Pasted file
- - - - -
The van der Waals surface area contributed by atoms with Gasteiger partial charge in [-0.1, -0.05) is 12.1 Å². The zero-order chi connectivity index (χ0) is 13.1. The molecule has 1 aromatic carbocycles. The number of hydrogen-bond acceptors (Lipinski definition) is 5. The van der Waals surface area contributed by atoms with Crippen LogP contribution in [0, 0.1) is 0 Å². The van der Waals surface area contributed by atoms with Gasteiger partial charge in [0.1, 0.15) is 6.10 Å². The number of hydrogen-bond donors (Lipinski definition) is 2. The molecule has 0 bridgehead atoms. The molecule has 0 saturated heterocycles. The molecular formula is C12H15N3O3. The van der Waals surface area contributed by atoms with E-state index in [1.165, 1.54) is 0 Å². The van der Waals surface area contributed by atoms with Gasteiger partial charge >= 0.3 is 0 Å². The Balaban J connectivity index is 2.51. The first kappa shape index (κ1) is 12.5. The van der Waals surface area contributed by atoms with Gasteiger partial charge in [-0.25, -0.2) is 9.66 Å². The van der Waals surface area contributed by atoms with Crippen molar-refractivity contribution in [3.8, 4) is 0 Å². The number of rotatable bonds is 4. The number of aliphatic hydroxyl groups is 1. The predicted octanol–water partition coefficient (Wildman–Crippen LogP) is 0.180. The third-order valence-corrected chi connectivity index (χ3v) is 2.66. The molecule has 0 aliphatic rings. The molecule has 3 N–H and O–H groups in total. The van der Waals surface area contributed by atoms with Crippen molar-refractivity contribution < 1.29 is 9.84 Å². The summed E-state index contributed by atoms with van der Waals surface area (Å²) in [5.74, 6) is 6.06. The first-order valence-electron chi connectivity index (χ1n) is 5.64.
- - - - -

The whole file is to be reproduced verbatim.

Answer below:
The van der Waals surface area contributed by atoms with Gasteiger partial charge in [-0.1, -0.05) is 12.1 Å². The zero-order chi connectivity index (χ0) is 13.1. The molecule has 1 aromatic carbocycles. The number of hydrogen-bond acceptors (Lipinski definition) is 5. The van der Waals surface area contributed by atoms with Crippen LogP contribution in [0, 0.1) is 0 Å². The van der Waals surface area contributed by atoms with Gasteiger partial charge in [0.1, 0.15) is 6.10 Å². The number of hydrogen-bond donors (Lipinski definition) is 2. The molecule has 0 bridgehead atoms. The molecule has 0 saturated heterocycles. The molecular formula is C12H15N3O3. The van der Waals surface area contributed by atoms with E-state index in [1.165, 1.54) is 0 Å². The van der Waals surface area contributed by atoms with Gasteiger partial charge >= 0.3 is 0 Å². The Balaban J connectivity index is 2.51. The first kappa shape index (κ1) is 12.5. The van der Waals surface area contributed by atoms with Gasteiger partial charge in [-0.25, -0.2) is 9.66 Å². The van der Waals surface area contributed by atoms with Crippen molar-refractivity contribution in [3.8, 4) is 0 Å². The number of rotatable bonds is 4. The number of aliphatic hydroxyl groups is 1. The predicted octanol–water partition coefficient (Wildman–Crippen LogP) is 0.180. The third-order valence-corrected chi connectivity index (χ3v) is 2.66. The molecule has 0 aliphatic rings. The molecule has 3 N–H and O–H groups in total. The van der Waals surface area contributed by atoms with Crippen molar-refractivity contribution < 1.29 is 9.84 Å². The summed E-state index contributed by atoms with van der Waals surface area (Å²) in [5.74, 6) is 6.06. The first-order valence-electron chi connectivity index (χ1n) is 5.64.